U.S.A., Washington State. USDA zone 8a. Sunset climate zone 5

Saturday, April 11, 2009

Easter Eggs, Bunnies and Russian Paskha

Click on the pictures to enlarge them

I should confess that I lead a double life. I celebrate most of the major holidays twice: in accordance with the local calendar and in accordance with the Russian calendar. Major religious holidays come one or two weeks later in Russia since the Eastern Orthodox Church uses the Julian calendar while the West employs the Gregorian calendar. April 19th is the date for Orthodox Easter (Paskha) this year. There are some other differences. In the West, there are Easter sunrise services, while Russian Orthodox Church Easter services last all through Saturday night. The congregation gathers in the church or cathedral on Saturday evening and takes part in an Easter vigil commemorating the buried Christ. Easter egg decoration is an important part of Easter traditions in Russia. The predominant color for egg dying in Russia is red.

The red dye is chosen because it symbolizes the blood of Christ. My grandmother and mother, among others, used onion peels to make a dye reminding of terracota color.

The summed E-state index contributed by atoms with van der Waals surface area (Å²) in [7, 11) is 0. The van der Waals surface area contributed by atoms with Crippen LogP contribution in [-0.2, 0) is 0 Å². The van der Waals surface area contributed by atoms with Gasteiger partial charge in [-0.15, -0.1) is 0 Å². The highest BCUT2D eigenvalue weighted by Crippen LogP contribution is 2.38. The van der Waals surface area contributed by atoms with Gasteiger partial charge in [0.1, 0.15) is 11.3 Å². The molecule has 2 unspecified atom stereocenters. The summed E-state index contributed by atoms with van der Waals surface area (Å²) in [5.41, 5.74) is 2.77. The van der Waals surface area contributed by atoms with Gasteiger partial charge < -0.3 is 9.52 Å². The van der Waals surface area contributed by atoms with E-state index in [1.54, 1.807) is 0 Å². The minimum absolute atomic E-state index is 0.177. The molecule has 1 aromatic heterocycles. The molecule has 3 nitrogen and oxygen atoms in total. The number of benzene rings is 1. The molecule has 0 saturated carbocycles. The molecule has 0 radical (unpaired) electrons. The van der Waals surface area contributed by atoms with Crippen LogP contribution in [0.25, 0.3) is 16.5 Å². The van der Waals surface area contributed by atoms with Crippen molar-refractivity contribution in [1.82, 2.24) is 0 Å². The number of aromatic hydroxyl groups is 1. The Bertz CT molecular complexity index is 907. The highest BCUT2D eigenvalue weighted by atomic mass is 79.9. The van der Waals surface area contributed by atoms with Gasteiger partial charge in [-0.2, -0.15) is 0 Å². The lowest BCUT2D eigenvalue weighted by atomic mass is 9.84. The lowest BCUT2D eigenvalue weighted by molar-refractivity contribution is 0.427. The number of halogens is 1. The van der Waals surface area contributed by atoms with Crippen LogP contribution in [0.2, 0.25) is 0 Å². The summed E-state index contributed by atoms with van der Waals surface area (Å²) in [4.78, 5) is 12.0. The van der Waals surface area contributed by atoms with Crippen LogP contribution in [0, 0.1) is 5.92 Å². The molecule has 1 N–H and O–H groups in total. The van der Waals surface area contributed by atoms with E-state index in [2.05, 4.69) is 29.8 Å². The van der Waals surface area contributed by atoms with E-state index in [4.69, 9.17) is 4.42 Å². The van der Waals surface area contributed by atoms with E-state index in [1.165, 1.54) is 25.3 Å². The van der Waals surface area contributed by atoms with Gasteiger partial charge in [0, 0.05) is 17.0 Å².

Another part of Easter celebrations in Russia is the family Easter dinner following the worship services. The Easter dinner is a sumptuous feast, in which the entire congregation celebrates together. Russian people traditionally bake Easter cakes, known as "kulich," and make curd paskha. In Soviet times, people didn't celebrate Easter openly. But as I remember, almost every family that I knew had kulich and dyed eggs that day. We, children, used to play a game - whose egg is stronger. One kid holds an egg in his/her fist showing just a bottom part of it, another hits it with the sharp end of his/her egg. Then, the eggs are turned. Sometimes, upon agreement, the winner could collect "defeated"eggs. My grandma told about other games played in old times, like, for example, whose egg will roll down further from a little kid-made mound. I showed my boys how to play the egg game and they do that every Easter.

Below, there are eggs painted by them at school, here in Washington state, in their art class. Those are real eggs done using an old Russian/Ukranian technique. You can tell by their design that they were made by boys, not girls. One of the eggs even resembles a football!

Click on the pictures to enlarge them

There is no such thing in Russia as the Easter bunny and an egg hunt.

There is one more tradition in Russia I'd like to mention. On Easter day, people greet each other with the words: - Christ has risen! - Risen, indeed! After that, people kiss each other on the cheeks three times even if they are total strangers.